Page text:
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Hoffmann, R. A wiki for the life sciences where authorship matters. Nature Genetics (2008)
 
 
 
 
 

Carbon dioxide fixation in the metabolism of propylene and propylene oxide by Xanthobacter strain Py2.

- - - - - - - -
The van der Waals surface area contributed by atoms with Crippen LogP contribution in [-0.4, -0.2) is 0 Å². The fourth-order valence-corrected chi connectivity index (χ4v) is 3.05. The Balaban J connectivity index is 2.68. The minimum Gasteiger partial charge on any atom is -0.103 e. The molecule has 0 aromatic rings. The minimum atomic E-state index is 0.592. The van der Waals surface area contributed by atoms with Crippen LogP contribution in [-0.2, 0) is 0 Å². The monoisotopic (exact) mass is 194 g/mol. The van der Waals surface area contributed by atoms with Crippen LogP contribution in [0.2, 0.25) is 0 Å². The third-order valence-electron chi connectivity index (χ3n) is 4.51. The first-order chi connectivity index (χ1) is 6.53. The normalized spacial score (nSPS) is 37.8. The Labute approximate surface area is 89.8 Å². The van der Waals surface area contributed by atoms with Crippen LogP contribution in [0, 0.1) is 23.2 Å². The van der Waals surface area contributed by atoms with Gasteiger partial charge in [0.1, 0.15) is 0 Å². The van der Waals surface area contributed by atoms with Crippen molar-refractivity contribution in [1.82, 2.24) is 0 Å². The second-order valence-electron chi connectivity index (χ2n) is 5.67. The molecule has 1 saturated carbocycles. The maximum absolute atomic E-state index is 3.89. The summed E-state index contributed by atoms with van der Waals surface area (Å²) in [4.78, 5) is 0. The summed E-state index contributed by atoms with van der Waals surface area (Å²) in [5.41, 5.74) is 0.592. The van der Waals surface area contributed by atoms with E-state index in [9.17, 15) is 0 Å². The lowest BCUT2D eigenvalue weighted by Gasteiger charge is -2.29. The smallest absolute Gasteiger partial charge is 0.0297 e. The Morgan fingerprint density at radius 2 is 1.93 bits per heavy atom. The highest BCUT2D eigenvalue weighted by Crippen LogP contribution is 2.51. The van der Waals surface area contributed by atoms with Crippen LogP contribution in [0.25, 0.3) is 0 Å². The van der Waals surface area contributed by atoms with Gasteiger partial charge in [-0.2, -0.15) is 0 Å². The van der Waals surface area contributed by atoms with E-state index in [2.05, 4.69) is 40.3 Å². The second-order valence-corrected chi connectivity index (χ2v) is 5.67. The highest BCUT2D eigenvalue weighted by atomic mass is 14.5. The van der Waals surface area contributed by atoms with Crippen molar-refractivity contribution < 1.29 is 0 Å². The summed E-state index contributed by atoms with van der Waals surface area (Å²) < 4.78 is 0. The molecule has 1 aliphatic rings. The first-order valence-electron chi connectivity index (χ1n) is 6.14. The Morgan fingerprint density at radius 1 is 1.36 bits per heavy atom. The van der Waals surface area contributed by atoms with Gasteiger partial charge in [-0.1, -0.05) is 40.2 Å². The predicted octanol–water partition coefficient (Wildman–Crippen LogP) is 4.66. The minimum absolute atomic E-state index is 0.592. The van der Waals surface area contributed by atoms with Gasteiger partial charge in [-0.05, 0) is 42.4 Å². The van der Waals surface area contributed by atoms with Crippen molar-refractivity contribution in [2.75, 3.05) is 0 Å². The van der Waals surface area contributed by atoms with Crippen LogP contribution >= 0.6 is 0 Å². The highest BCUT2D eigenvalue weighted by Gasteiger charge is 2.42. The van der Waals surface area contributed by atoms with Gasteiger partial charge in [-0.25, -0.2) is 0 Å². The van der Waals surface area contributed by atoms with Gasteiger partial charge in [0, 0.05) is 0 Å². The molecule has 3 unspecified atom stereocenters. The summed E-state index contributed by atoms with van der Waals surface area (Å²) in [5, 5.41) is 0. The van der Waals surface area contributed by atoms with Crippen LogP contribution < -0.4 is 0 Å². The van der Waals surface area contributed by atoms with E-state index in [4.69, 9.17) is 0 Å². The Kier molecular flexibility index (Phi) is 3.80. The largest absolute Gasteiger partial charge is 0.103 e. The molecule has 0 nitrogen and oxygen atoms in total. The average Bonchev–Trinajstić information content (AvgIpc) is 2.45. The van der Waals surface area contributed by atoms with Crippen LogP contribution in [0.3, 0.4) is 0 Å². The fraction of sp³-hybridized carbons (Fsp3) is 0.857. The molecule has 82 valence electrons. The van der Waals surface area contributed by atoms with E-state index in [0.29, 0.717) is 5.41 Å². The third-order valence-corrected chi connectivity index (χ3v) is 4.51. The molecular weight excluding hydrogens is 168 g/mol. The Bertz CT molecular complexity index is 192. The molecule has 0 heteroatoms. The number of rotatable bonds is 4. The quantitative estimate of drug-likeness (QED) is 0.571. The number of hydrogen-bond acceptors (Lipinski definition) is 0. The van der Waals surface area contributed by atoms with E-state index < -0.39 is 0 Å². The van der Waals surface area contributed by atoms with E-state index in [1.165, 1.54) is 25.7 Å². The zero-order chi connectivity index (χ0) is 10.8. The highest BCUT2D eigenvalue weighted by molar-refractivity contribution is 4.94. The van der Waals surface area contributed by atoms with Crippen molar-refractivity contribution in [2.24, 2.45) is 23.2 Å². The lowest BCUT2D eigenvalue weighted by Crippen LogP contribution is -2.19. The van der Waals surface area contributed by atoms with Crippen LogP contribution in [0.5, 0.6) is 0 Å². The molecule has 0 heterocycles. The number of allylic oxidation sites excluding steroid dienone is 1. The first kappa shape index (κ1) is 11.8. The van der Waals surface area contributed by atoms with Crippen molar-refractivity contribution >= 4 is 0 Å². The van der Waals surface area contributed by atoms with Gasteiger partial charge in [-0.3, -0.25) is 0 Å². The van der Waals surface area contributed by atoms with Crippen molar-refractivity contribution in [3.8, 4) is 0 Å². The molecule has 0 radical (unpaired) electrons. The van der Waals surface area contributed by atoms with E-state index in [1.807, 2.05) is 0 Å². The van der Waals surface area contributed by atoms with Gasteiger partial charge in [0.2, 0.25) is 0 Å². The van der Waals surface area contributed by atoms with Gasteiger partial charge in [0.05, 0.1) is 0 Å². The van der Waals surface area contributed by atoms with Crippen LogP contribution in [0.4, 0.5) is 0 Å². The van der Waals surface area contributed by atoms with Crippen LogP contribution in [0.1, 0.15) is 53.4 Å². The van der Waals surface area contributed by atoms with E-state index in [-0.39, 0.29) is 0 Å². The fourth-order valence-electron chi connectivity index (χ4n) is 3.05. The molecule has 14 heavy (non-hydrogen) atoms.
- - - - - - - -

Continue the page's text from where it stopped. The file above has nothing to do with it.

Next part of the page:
Evidence for a requirement for CO2 in the productive metabolism of aliphatic alkenes and epoxides by the propylene-oxidizing bacterium Xanthobacter strain Py2 is presented. In the absence of CO2, whole-cell suspensions of propylene-grown cells catalyzed the isomerization of propylene oxide (epoxypropane) to acetone. In the presence of CO2, no acetone was produced. Acetone was not metabolized by suspensions of propylene-grown cells, in either the absence or presence of CO2. The degradation of propylene and propylene oxide by propylene-grown cells supported the fixation of 14CO2 into cell material, and the time course of 14C fixation correlated with the time course of propylene and propylene oxide degradation. The degradation of glucose and propionaldehyde by propylene-grown or glucose-grown cells did not support significant 14CO2 fixation. With propylene oxide as the substrate, the concentration dependence of 14CO2 fixation exhibited saturation kinetics, and at saturation, 0.9 mol of CO2 was fixed per mol of propylene oxide consumed. Cultures grown with propylene in a nitrogen-deficient medium supplemented with NaH13CO3 specifically incorporated 13C label into the C-1 (major labeled position) and C-3 (minor labeled position) carbon atoms of the endogenous storage compound poly-beta-hydroxybutyrate. No specific label incorporation was observed when cells were cultured with glucose or n-propanol as a carbon source. The depletion of CO2 from cultures grown with propylene, but not glucose or n-propanol, inhibited bacterial growth. We propose that propylene oxide metabolism in Xanthobacter strain Py2 proceeds by terminal carboxylation of an isomerization intermediate, which, in the absence of CO2, is released as acetone.[1]

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